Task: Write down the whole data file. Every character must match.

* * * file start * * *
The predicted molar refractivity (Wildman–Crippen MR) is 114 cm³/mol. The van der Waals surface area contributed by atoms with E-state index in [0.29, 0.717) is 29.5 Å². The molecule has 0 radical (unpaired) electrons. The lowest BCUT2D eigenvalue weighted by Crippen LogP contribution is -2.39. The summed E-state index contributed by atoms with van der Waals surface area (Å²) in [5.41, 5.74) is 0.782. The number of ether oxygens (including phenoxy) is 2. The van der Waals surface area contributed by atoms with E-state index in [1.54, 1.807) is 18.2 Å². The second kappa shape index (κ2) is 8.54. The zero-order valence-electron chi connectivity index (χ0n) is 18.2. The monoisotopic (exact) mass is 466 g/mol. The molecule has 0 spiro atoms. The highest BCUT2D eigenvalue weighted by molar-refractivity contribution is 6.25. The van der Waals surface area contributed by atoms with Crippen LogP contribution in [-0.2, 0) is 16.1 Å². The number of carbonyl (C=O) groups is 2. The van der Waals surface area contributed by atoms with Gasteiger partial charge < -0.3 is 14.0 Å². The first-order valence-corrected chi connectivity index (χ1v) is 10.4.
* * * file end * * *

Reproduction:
The predicted molar refractivity (Wildman–Crippen MR) is 114 cm³/mol. The van der Waals surface area contributed by atoms with E-state index in [0.29, 0.717) is 29.5 Å². The molecule has 0 radical (unpaired) electrons. The lowest BCUT2D eigenvalue weighted by Crippen LogP contribution is -2.39. The summed E-state index contributed by atoms with van der Waals surface area (Å²) in [5.41, 5.74) is 0.782. The number of ether oxygens (including phenoxy) is 2. The van der Waals surface area contributed by atoms with E-state index in [1.54, 1.807) is 18.2 Å². The second kappa shape index (κ2) is 8.54. The zero-order valence-electron chi connectivity index (χ0n) is 18.2. The monoisotopic (exact) mass is 466 g/mol. The molecule has 0 spiro atoms. The highest BCUT2D eigenvalue weighted by molar-refractivity contribution is 6.25. The van der Waals surface area contributed by atoms with Crippen LogP contribution in [-0.2, 0) is 16.1 Å². The number of carbonyl (C=O) groups is 2. The van der Waals surface area contributed by atoms with Gasteiger partial charge < -0.3 is 14.0 Å². The first-order valence-corrected chi connectivity index (χ1v) is 10.4.